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Employment Defamation Cases Examples and How to Deal With Them

When it comes to defamation cases, determining what is defamation, libel, or slander is sometimes difficult.

Employment Defamation Cases Examples and How to Deal With Them

"When it comes to defamation cases, determining what is defamation, libel, or slander is sometimes difficult. "
Winckworth Sherwood

When it comes to defamation cases, determining what is defamation, libel, or slander is sometimes difficult. Defamation is the act of making a statement about someone that is spoken in an accusatory way and has the potential to ruin their reputation.

However, deciding whether something is an act of defamation or just an opinion is sometimes difficult to judge. The statement “I think Megan is rude” is an opinion that cannot be proven either way. However, stating something like “I think Megan stole a car” is an accusation that alleges the person committed a criminal act. If this statement is proved to be untrue, it is classed as defamation.

Defamatory statements can also sometimes lead to people losing employment. Here, we discuss some of the biggest employment defamation cases that have occurred and the outcomes of such. 

Bradley Cohen v Ross Hansen

Real estate investor Bradley Cohen was awarded $35.3 million in damage after filing a defamation case against his ex-employee, who was found to have made websites that compared Cohen to Bernie Madoff, a fraudster serving a 150-year sentence. This libellous act inevitably caused damage to Cohen’s reputation. As a result, Cohen won the defamation case and claimed a significant amount of damage money, as well as an additional $3 million in punitive damages.

Bowden v KSMC Holdings Pty Ltd t/as Hubba Bubba Childcare on Haig & Chapman

When a former employee of a childcare centre, who had enrolled in the Diploma of Early Childhood Education and Care at TAFE, resigned due to an incompatibility with his timetable, the director of the centre emailed some of the parents to explain why the employee left. However, his version of events stated he left due to “disciplinary reasons” and being “untruthful” about his studies.

The former employee was informed about this email and then withdrew from the TAFE course he was studying due to the distress caused by the defamatory content written in the email. He then sought medical and psychological help as a result of the distress. Then, the ex-employee filed a defamation case against the director of the centre. Because the email caused harm to both the ex-employee’s mental state, his ability to find another job position after this incident, and the group the email was sent to directly affected his chosen career, the employer was awarded $237,000 in damages.

What should I do if I am a victim of defamation?

Whether in the workplace or in your personal life, if you feel you are being defamed by someone, it is important to know what to do if this happens.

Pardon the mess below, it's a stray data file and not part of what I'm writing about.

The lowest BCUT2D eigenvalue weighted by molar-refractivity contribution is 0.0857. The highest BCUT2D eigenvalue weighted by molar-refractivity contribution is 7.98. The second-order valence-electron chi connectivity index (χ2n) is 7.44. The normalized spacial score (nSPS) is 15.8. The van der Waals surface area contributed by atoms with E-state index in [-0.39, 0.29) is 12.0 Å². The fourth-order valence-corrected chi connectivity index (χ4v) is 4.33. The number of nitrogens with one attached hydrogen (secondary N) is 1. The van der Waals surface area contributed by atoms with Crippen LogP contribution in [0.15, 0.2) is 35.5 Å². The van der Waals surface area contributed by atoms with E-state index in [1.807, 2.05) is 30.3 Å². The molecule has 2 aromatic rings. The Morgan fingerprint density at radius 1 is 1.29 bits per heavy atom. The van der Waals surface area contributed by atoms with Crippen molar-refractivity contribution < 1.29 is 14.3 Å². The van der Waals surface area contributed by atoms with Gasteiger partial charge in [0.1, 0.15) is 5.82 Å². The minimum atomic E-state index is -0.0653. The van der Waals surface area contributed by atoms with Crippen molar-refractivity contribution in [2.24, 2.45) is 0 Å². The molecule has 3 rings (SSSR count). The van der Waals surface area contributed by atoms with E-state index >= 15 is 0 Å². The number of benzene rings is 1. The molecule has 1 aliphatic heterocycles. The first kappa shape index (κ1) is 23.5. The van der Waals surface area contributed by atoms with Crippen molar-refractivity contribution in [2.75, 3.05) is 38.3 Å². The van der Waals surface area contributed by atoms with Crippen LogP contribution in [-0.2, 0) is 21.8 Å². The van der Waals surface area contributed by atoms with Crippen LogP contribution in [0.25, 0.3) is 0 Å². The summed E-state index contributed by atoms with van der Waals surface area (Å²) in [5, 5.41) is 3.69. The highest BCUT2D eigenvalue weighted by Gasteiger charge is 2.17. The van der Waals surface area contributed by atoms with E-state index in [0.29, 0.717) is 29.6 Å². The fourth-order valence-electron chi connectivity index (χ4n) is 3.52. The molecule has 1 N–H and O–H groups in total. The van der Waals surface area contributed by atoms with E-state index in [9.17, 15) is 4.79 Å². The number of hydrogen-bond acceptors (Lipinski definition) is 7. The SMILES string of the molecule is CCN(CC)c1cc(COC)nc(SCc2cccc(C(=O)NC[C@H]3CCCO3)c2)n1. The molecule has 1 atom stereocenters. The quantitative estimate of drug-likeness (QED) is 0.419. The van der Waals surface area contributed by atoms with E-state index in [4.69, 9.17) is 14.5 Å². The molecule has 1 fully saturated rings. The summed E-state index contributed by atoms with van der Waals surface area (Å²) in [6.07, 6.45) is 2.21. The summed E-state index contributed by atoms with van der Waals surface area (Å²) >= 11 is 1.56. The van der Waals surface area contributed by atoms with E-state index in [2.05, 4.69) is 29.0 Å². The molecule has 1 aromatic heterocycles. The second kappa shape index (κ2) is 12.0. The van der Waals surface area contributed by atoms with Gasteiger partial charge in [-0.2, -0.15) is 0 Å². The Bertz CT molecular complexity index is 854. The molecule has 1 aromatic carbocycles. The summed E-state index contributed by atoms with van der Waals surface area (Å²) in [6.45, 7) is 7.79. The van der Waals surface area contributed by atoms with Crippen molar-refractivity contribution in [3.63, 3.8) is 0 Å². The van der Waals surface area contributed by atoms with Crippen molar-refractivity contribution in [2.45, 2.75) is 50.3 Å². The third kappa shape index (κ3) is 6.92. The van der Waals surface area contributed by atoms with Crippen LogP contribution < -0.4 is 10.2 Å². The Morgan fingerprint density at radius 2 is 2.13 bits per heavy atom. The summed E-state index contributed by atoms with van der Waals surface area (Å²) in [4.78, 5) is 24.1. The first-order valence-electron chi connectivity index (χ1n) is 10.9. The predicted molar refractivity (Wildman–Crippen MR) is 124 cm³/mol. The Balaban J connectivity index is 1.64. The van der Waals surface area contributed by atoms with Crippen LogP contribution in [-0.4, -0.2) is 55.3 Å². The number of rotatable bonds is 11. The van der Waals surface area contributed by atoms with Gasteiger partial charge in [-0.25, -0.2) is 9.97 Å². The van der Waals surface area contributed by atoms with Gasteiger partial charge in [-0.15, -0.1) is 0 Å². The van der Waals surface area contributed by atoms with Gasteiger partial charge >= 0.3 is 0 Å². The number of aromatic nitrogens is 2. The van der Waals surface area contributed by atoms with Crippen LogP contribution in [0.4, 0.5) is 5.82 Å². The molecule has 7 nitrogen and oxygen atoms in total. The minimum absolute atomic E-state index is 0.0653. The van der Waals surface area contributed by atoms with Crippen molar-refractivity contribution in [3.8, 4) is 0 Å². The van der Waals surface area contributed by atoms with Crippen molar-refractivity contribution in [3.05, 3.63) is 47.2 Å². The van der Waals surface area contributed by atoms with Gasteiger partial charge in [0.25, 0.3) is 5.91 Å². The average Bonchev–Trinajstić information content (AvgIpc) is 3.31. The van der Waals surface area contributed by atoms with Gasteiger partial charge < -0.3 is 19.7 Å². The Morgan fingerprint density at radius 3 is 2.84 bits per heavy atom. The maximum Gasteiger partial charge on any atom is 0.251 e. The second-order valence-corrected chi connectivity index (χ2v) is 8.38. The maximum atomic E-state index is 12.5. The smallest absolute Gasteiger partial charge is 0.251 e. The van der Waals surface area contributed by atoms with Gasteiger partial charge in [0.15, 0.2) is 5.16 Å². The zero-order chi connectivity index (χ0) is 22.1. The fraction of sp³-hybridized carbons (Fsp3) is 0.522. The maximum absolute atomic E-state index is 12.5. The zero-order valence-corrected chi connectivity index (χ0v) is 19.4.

1. Understand whether the statement is harmful

In order to file a case against someone, whether this be defamation, libel, or slander, you need to be able to show your reputation has been damaged. Although someone spreading rumours about you may upset you, it might not impact your life and your ability to gain an income. If not, then no legal action can be taken.

So, before filing a defamation case, take some time to assess the situation first and whether it is impacting your employment circumstances.

2. Gather evidence

The most important thing when filing a defamation case of any sort against someone is having the evidence to back it up. If you don’t have that, it is nothing more than a ‘he said, she said’ situation. Whether it be screenshots of emails sent out about you in the office, social media posts, or audio recordings, evidence is vital to be successful in your case. The evidence must also show who wrote or spoke the defamatory statement.

3. Contact a lawyer

If you think you have the evidence and resources to file a defamation case, get in touch with a lawyer who deals with these cases. There are some law firms that specifically deal with defamation cases too. A number of law firms will have teams of experienced media lawyers that help both protect and defend those that have been affected by slanderous allegations.

4. For online cases, contact a reputation management expert

As for online cases of defamation, if the defamatory content is difficult to retrieve from the internet, you might need the help of an online reputation management expert. This could be crucial for those in the public eye who tend to have a lot of news written about them that buries the defamatory content.

For extremely serious circumstances where an employment tribunal is required and you are unable to get another job due to the defamatory news circulating the internet, reputation management experts can help control the online content that is published. By making take-down requests to websites that post the negative defamatory content about you, experts can monitor and limit the fake news that is damaging your reputation.


Defamation cases are never easy, with many requirements needing to be met in order to take legal action against fake news that is spread. If you feel you are a victim of defamation, libel, or slander, then it’s important to seek help from those that specialise in this area.












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